Biomedical graduate students publish open letter alleging mental health crisis – The Vanderbilt Hustler

The letter was written by 47 students to the faculty affiliated with Biomedical Research Education and Training (BRET) and details four graduate student deaths in the past four years.

Graduate students in biomedical sciences Vanderbilt Division open books message to the Vanderbilt Community to advocate for more mental health support for graduate students. The letter was sent on March 22, the motive behind the letter was the self-murder of four Graduate students in the department for the last two years, at Tennessee Lookout.

As of print, the letter has 117 signatures. Senior Associate Dean for Biomedical Research Education and Training (Brit) Kathleen Gould sent an email on February 24 to BRET’s graduate student body addressing February 21 Whatch out The article detailing the four deaths and the need for more mental health care in Vanderbilt.

“We acknowledge and emphasize the continuing need to actively promote student well-being,” Gould’s email, obtained by The Hustler, said. “As a university, we are fully aware of the many challenges posed by the COVID-19 pandemic and are working to expand our offerings and staff for mental health and wellbeing while actively encouraging our students to take advantage of these resources and support others when needed.”

The email details the steps the BRET office has taken to respond to student deaths, including BRET’s partnership with the University Counseling Center (Union Carbide Corporation), incorporating the themes of Health, Diversity, Equity and Inclusion (DEI) into first-year curricula and a policy that allows students to change research groups to ensure positive teacher-learner relationships.

Forty-seven biomedical graduate students met shortly after Gould’s letter was sent and wrote their letter in response to the administration’s alleged silence about the four deaths prior to the Lookout article. The letter states that the student’s first death occurred in January 2020.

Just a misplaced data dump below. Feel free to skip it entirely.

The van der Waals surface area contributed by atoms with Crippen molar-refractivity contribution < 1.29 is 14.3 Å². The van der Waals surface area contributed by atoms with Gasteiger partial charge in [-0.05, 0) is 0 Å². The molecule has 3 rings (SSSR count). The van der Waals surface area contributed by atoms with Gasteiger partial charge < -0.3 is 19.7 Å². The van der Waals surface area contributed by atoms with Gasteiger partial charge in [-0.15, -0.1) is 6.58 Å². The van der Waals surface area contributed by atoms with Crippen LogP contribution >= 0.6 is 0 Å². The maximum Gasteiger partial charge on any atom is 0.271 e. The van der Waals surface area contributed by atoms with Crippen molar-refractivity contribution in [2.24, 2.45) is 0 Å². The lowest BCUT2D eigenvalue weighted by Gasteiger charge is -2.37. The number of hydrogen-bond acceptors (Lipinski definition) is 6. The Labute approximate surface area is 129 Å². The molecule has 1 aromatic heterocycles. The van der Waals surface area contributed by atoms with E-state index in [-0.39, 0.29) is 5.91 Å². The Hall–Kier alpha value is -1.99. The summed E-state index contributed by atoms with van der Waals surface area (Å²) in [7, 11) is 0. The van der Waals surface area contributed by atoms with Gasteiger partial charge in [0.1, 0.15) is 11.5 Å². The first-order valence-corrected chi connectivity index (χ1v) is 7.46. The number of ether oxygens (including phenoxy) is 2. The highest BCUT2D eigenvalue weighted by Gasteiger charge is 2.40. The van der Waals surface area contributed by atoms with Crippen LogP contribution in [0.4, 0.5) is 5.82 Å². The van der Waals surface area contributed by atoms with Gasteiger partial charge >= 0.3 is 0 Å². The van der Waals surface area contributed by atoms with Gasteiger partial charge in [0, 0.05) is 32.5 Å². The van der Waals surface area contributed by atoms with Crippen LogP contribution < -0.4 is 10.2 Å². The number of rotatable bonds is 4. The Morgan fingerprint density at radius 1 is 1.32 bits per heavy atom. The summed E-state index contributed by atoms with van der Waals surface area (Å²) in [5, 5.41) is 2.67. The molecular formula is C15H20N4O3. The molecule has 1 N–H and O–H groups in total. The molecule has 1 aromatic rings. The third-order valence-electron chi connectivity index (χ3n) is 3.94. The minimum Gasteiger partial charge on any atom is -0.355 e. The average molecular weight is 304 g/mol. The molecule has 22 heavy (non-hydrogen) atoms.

“In my view, the things in our program that could be addressed to make the cause actually better were not addressed,” University of British Columbia graduate student Blake Balemi said of the letter. “The purpose of writing the open letter was to identify changes that students would need, and the hope was that it would change some of the root causes of what is happening culturally that contribute to harming mental health and the program.”

According to the letter, much of the stress of BRET students comes from allegedly excessive work expectations in their labs. The testimonials in the letter refer to the students’ experience Demand or pressure from the principal investigator [principal investigator] to work outside the 40-hour workweek,” which can leave them exhausted and stressed.

The letter also cites the financial pressure on UB students due to inflation and a lack of college wages at the time of writing the thesis, as well as a lack of vision and dental care under their supervision. insurance plan. Hustler was unable to independently verify the changes, or the lack of wage changes, for BRET students. According to Bredenbach, faculty at the Brit Institute for Students were told they had full access to dental care, leaving them unaware of their students’ needs and no longer providing funding for the coverage.